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14. Consume Micro-plants

Micro-plants consisting of blue-green algae, chlorella, spirulina, wheat grass, and barley grass contain more vitamins and minerals than kale and broccoli. They are an excellent source of two important phytochemicals: chlorophyll and lycopene. Micro-plants, commercially known as green foods, contain a concentrated combination of phytochemicals, vitamins, minerals, bioflavonoids, proteins, amino acids, essential fatty acids, enzymes, coenzymes, and fiber. They support your body’s ability to detoxify heavy metals, pesticides, and other toxins, plus boost your immunity to disease.

15. Chomp on Chives

Chives and chive flowers are high in vitamin C, folic acid, potassium, calcium, and blood-building iron. They promote good digestion, reduce flatulence, prevent bad breath, and help stimulate your metabolism. Chives, when eaten regularly, may help to lower blood cholesterol levels. Because of their high vitamin C content, they may help speed recovery from a cold; the sulfurous compounds contained in chives are natural expectorants. Best used fresh, chives are easy to grow in pots at home.

16. Munch on Olives

Long an essential part of the Mediterranean diet, olives are delicious, and their oil, high in monounsaturated fats, has been in the news because of its ability to reduce “bad” cholesterol in the blood. Researchers also suspect olive oil may protect against gastrointestinal cancer by influencing the metabolism of the gut. Olive oil also contains Vitamin E, antioxidants, and beta-carotene—all metabolism boosters. Dr. Andrew Weil recommends the exclusive use of olive oil for fat in the diet. Studies have shown that people who consume olive oil in preference to other fats have a lower incidence of heart disease.

17. Eat More Wild Salmon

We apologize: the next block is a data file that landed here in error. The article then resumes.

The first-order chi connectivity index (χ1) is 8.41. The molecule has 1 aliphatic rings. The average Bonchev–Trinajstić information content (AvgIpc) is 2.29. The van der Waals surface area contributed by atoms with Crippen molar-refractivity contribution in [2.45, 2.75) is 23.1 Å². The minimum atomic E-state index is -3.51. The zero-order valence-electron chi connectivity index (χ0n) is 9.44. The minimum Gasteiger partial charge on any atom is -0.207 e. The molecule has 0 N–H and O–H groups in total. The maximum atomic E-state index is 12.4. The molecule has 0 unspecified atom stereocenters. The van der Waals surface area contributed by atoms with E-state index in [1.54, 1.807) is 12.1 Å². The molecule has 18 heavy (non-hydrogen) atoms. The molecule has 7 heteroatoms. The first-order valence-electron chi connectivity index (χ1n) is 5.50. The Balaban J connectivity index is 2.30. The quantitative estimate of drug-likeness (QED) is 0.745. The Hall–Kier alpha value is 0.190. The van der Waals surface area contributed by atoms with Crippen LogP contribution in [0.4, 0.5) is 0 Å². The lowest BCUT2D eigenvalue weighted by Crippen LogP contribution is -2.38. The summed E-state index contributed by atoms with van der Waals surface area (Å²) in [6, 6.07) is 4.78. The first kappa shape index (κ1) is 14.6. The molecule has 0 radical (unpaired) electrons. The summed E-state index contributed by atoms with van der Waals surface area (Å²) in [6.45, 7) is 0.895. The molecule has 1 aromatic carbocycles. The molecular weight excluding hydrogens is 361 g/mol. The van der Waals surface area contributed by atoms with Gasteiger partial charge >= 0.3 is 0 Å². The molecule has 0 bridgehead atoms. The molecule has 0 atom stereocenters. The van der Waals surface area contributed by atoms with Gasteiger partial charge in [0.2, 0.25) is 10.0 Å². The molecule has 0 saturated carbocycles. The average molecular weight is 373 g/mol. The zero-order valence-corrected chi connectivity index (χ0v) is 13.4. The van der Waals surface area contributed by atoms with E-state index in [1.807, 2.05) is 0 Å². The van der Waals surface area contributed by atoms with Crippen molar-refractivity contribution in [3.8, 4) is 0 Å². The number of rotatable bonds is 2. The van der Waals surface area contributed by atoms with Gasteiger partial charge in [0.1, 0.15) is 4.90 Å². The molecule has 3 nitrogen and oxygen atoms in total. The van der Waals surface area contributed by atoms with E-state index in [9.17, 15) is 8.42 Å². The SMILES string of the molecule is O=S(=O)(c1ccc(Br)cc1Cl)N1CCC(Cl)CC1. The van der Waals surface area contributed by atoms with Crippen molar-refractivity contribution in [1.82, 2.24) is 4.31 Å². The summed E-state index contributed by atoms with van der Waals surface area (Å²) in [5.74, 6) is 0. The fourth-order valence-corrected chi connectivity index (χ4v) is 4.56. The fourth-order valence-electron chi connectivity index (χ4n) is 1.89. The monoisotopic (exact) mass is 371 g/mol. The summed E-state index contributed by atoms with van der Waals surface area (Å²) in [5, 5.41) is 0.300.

Salmon is one of the primary superfoods. That’s because it’s laden with two types of omega-3 fatty acids (DHA and EPA) that can have a dramatic impact on reducing heart disease, Alzheimer’s disease, Parkinson’s disease, and osteoporosis. With their anti-inflammatory properties, these fatty acids also help blood clots from forming unnecessarily within the circulatory system, may even prevent cardiac arrhythmia, and may help calm an overactive immune system in people with autoimmune diseases. For the healthiest, most eco-friendly, nutrient-packed salmon, check your grocery or local farmers’ market for wild salmon.

18. Eat Fresh Blueberries

In a Newsweek article dated June 17, 2002, neuroscientist James Joseph of Tufts University made it clear that when it comes to brain protection, there’s nothing quite like the blueberry. Dr. Joseph calls it the “brain berry” and attributes its health benefits to antioxidant and anti-inflammatory compounds. He sees potential for reversing short-term memory loss and forestalling many other effects of aging. The American Institute for Cancer Research recommends eating blueberries because they are “one of the best sources of antioxidants, substances that can slow the aging process and reduce cell damage that can lead to cancer.” By eating only half a cup of fresh or frozen blueberries a day, you can receive their antioxidant protection and benefit from their anti-aging and metabolism-boosting properties. When out of season, use frozen blueberries in a smoothie or mixed with yogurt and walnuts as a delicious snack.

19. Eat Avocados

Avocados are incredibly healthful for you. In addition to being packed with important vitamins, avocados are able to lower bad cholesterol, decrease your risk for cancer, and prevent heart disease because they include oleic acid (a monounsaturated fat) and healthy fatty acids, and they are high in magnesium and potassium. Research has also shown that these tasty fruits help the body absorb nutrients from other foods eaten with them. Just keep in mind that an avocado is high in calories— each fruit contains approximately 300 calories and 35 grams of fat—as you figure out new ways to incorporate it into your meals.

20. Feast on Low-Fat Yogurt

Yogurt is tasty and a great source of protein and calcium—which we’ll touch on soon—but some yogurt also comes loaded with live cultures known as probiotics. These creatures live in your intestine and are warriors against bad bacteria and help with the digestive process (a recent study showed that people who ate three servings of light yogurt a day lost 20 percent more weight than those who reduced their calorie intake alone).

21. Eat Dark Chocolate

Chocolate is good for you. Well, sort of. It’s still high in calories, but an ounce of dark chocolate will provide you with antioxidants and can help lower your blood pressure. Just keep in mind that the darker the chocolate, the better off you are because dark chocolate contains the least amount of fat and sugar.

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